HOUMA — The flood threat facing residents of western Terrebonne has grown more serious as Midwestern rains continue to feed the swollen Mississippi River.
Flood threats not seen since the Great Mississippi Flood of 1927 have U.S. Army Corps of Engineers officials considering opening the Morganza spillway north of Baton Rouge. That could send more water streaming into the Atchafalaya Basin, threatening communities in Terrebonne and St. Mary parishes.
It would be only the second time the spillway has been opened. The first, in 1973, caused major flooding in the area.
Terrebonne Parish President Michel Claudet announced a state of emergency Tuesday in advance of the possible flooding. St. Mary is also in a state of emergency.
The declarations are necessary before the parishes can request federal aid.
High waters in the Atchafalaya River could cause flooding for residents of Gibson, Bayou Black, Bull Run Road and Southdown Mandalay.
Claudet said representatives from local engineering offices will be meeting to brainstorm ways to protect the parish. The Paris Council is set to meet at 4:30 p.m. Thursday at the Government Tower to decide whether to use up to $1 million from an emergency account to deal with any flooding.
The corps is modeling how water from the Morganza spillway will affect lower Atchafalaya parishes. Claudet said he has requested that information to help the parish plan.
Sandbags will be placed in affected communities as soon as today so residents can prepare their homes. No locations had been announced by late this morning.
It’s difficult to speculate who will flood because the last time the spillway was opened fewer people lived in flood-threatened areas, Claudet said.
“The last time an event like this happened was in 1973, when Terrebonne was much more rural,” Claudet said. “We’re hoping for the best but preparing for the worst.”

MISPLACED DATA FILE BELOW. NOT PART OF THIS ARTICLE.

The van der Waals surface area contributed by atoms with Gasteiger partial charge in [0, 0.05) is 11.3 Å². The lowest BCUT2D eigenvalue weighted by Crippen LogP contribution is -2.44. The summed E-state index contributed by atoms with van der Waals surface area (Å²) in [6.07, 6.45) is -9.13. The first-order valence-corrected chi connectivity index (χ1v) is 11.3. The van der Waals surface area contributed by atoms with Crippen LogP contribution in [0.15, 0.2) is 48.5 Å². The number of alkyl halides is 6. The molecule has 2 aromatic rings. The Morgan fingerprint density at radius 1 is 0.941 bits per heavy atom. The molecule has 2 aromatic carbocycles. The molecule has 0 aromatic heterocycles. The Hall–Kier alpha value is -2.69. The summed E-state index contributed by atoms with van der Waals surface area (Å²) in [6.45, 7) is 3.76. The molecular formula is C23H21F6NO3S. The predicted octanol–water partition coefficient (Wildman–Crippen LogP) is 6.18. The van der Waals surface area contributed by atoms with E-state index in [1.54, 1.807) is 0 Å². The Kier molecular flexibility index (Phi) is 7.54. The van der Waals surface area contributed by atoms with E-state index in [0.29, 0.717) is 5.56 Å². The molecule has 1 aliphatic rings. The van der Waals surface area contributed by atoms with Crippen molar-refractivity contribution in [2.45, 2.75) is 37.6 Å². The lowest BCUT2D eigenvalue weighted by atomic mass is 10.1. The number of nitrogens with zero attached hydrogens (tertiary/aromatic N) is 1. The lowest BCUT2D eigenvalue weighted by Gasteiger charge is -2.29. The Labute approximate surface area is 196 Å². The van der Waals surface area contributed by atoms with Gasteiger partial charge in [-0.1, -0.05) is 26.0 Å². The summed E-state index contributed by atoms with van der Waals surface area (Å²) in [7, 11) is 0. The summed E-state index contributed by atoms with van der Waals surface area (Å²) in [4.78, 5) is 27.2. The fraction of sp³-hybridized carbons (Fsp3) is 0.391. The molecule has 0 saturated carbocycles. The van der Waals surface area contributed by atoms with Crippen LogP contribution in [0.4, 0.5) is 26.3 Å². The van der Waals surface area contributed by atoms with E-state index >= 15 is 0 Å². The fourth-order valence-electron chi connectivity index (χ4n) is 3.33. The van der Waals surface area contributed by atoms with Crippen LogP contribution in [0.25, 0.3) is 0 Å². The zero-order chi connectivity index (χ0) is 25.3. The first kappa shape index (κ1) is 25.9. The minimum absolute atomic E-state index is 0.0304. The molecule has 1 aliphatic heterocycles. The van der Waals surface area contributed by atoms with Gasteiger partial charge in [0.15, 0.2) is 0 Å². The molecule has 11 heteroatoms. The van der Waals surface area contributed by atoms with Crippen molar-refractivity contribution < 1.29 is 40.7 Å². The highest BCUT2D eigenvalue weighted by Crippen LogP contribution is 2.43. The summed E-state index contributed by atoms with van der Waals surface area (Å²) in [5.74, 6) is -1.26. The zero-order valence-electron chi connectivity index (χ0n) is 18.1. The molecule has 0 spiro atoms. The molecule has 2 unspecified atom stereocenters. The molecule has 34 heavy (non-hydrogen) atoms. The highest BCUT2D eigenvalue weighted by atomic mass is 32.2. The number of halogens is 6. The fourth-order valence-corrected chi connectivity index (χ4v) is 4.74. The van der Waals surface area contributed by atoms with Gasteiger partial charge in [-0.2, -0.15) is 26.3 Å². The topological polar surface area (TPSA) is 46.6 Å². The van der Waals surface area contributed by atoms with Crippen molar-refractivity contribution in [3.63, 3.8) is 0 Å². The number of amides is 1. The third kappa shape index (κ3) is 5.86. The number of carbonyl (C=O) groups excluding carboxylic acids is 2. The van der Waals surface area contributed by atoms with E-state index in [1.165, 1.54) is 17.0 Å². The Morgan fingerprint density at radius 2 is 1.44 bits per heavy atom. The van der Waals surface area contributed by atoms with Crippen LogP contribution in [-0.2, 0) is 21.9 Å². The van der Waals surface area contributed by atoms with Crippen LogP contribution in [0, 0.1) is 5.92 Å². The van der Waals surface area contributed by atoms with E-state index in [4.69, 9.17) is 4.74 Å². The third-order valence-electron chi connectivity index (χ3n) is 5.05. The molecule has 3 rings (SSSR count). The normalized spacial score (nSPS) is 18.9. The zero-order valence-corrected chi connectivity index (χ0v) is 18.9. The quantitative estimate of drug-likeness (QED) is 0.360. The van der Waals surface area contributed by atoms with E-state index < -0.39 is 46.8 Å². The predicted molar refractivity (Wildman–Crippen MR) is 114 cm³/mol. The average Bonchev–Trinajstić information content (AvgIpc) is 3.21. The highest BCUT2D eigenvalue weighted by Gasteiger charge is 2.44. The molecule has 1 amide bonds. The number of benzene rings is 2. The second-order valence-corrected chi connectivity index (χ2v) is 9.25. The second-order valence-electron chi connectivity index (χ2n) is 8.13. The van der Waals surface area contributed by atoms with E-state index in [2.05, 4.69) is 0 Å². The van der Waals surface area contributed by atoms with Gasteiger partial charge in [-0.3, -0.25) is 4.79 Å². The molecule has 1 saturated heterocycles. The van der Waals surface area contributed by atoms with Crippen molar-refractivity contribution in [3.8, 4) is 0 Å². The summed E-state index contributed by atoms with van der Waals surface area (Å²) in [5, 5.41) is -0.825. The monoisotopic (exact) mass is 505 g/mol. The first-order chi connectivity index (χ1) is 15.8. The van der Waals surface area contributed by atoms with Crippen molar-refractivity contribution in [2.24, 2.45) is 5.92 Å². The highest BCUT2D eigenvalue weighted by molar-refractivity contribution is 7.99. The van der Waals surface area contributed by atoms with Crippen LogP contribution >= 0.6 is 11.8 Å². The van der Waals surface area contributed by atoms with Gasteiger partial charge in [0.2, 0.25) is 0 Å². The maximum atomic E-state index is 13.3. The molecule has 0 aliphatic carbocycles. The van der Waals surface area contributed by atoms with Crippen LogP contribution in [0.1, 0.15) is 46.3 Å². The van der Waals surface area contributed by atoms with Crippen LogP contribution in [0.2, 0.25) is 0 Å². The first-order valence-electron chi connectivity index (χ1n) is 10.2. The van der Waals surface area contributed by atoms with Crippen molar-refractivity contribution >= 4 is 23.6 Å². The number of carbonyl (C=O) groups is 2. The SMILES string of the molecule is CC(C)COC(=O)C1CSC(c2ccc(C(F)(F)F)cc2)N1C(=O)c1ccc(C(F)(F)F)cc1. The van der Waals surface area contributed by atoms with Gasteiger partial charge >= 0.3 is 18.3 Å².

Lafourche Parish officials said Tuesday they expect no problems from the river flooding but have sandbags ready if necessary. Assumption Parish officials didn’t return phone calls Tuesday afternoon.
The Atchafalaya River, which carries about 30 percent of the Mississippi River’s water, was at 5.4 feet Tuesday, according to the National Weather Service. Flood stage is 4 feet. The river is projected to reach a crest of 9 1/2 feet by May 23 in Morgan City, said Jim Salzwedel, a hydro-meteorological technician with the National Weather Service office in Slidell.
That’s up from last week’s predicted crest of 8 1/2 feet due to more heavy rain upstream.
At that level, businesses on the river side of the floodwall in both Morgan City and Berwick would be inundated.
As floodwaters from the river reach 7 feet, which could happen as early as May 12, neighborhoods throughout Bayou Black and Gibson, as well as low-lying properties along La. 182 and Southdown Mandalay Road, will begin to be affected by high water.
The Atchafalaya River’s highest recorded flood level in Morgan City was in 1973, at 10.5 feet — the last time the Morganza spillway was opened.
“Some people are already packing,” said Gibson resident Roosevelt Seymore, who said the possibility of flooding has been talked about in local churches. “If you look at the newspaper, people have to have some concern. It’s been a bad year. Some people are preparing already.”
The community has had multiple warnings about river flooding in recent years, none of which have planned out, said Terrebonne Parish Councilwoman Arlanda Williams, who represents the area.
“Last year, we were prepared for the worst, but the worst didn’t happen. Unfortunately, I fear that’s not going to be the case this year,” Williams said.
But she added that the community is taking the threat seriously, as longtime residents still remember past river floods. The last time the community faced major river flooding was 1991.
State Sen. Butch Gautreaux, D-Morgan City, recalled the chaos brought on by the 1973 Morganza spillway opening and subsequent flood in his hometown.
He had just returned home after a stint in the military. The flood cost people jobs because industrial businesses outside the river levee were shut down for months. Schools were closed because families were worried about leaving their children on the opposite side of the swollen river.
The corps filled boxes with oyster shells and placed them on top of the floodwalls as an extra layer of protection. “It wasn’t a big confidence builder,” Gautreaux said. Luckily, waters only reached the top of the wall and lapped at the makeshift protection.
“As the water rose, we watched it every day,” Gautreaux said. “There was stress from jobs lost, families afraid of not being together if there was an emergency, people afraid of losing their homes.”
That memory, Gautreaux said, means communities are taking their preparations seriously. He also urged homeowners to buy flood insurance if they don’t have it already.